It’s fair to say that Joe Jackson has had almost as many musical guises as Neil Young. There’s Classical Joe who won a Grammy for his Symphony Number 1, there’s the Big Band/Swing era Joe, and the Pop/New Wave era Joe. He’s even duetted with William Shatner for that infamous cover of Pulp‘s Common People.
For Rain, his first album in four years, Jackson has returned to the style that he made his name with – that of piano based, slightly jazzy pop songs. It’s a canny move – numbers like Steppin’ Out and Is She Really Going Out With Him haven’t dated in the slightest – and Jackson, together with his old cohorts Graham Maby and Dave Houghton sound on top form throughout.
Unusually perhaps, Rain was recorded without a guitar to be heard anywhere. All ten songs here are built around piano, bass and drums and the result is, perhaps inevitably, rather similar to a less manic Ben Folds Five. Jackson’s virtuoso skills on the piano are well demonstrated, whether it be on the skittish funk of the opening Invisible Man or the more impressive stark chords of Solo (So Long).
Throughout Rain is perfectly crafted adult pop. Lovelorn ballad Wasted Time harks back to his heyday, a sad, regret-filled track reflecting on a failed relationship. The energetic shuffle of Good Bad Boy proves that piano-based songs need not be dull or boring, with Jackson’s fingers seemingly everywhere as he pounds the piano. King Pleasure Time is in a similar mode – upbeat, energetic and catchy.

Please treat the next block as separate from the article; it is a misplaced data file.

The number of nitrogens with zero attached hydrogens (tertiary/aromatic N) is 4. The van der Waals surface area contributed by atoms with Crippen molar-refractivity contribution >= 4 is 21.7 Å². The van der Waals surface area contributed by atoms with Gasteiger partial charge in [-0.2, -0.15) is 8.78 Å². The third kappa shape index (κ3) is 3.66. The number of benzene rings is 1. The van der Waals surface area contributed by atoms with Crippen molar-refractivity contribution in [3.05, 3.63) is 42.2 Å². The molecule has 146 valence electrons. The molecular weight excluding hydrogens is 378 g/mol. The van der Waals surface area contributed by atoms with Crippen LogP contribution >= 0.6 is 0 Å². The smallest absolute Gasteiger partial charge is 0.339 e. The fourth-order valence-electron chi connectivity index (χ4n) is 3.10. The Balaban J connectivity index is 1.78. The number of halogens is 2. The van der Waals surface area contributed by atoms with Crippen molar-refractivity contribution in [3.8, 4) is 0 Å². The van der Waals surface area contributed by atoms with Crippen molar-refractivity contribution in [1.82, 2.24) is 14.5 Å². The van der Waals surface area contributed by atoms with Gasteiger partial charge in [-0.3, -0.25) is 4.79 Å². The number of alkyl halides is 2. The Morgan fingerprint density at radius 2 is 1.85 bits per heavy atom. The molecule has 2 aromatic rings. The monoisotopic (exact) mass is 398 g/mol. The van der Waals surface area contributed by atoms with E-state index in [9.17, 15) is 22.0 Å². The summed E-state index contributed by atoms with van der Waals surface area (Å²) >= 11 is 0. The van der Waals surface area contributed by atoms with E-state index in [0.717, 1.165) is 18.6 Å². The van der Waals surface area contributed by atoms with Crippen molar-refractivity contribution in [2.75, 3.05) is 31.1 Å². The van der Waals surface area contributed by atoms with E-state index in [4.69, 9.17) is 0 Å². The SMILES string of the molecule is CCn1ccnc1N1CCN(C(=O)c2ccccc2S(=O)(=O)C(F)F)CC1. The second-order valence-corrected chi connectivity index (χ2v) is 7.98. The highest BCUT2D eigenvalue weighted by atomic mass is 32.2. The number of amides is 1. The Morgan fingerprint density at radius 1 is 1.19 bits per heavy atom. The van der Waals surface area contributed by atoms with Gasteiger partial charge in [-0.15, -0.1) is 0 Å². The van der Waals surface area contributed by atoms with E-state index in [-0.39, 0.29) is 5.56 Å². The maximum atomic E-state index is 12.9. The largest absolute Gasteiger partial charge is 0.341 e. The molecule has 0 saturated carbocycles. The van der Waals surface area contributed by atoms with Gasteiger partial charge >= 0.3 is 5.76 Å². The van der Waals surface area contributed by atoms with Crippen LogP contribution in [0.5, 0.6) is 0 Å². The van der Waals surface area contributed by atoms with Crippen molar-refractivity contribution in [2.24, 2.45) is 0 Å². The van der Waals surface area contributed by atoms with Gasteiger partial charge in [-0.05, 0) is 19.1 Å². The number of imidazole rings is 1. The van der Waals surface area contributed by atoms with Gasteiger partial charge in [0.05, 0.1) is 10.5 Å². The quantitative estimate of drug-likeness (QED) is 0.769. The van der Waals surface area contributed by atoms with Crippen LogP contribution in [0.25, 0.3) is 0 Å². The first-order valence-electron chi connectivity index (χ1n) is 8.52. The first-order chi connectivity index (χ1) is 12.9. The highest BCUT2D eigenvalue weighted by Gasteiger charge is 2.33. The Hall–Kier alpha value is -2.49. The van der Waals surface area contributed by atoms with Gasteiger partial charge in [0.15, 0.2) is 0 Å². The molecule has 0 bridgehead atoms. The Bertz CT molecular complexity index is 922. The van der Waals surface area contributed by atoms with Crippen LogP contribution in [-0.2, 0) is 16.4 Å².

While most of the album sounds perfectly nice tinkering in the background, more detailed listens do reveal some flaws. For some reason, Jackson insists on adopting a falsetto vocal during most songs, which can become slightly irritating at times. Also, with most tracks having a running time of over 5 minutes, there’s an overlong feel to some songs, with some being dragged out slightly beyond their natural lifespan.
When Jackson’s on form though, he gets it just right. The aforementioned Solo (So Low) is a case in point, Jackson’s interest in classical music having a huge influence here. The stark piano chords suit the lyrics about loneliness and depression, and it makes a nice change from the sometimes grating lounge-jazz pop on offer elsewhere.
Ultimately, Rain is slightly too smooth to count as a complete success. While Jackson’s fans will love it, others may yearn for a touch of grit and dirt – maybe a touch of guitars or a horn section would have provided that. Yet it’s still a reminder that Jackson can be, when he puts his mind to it, one of the country’s finest songwriters.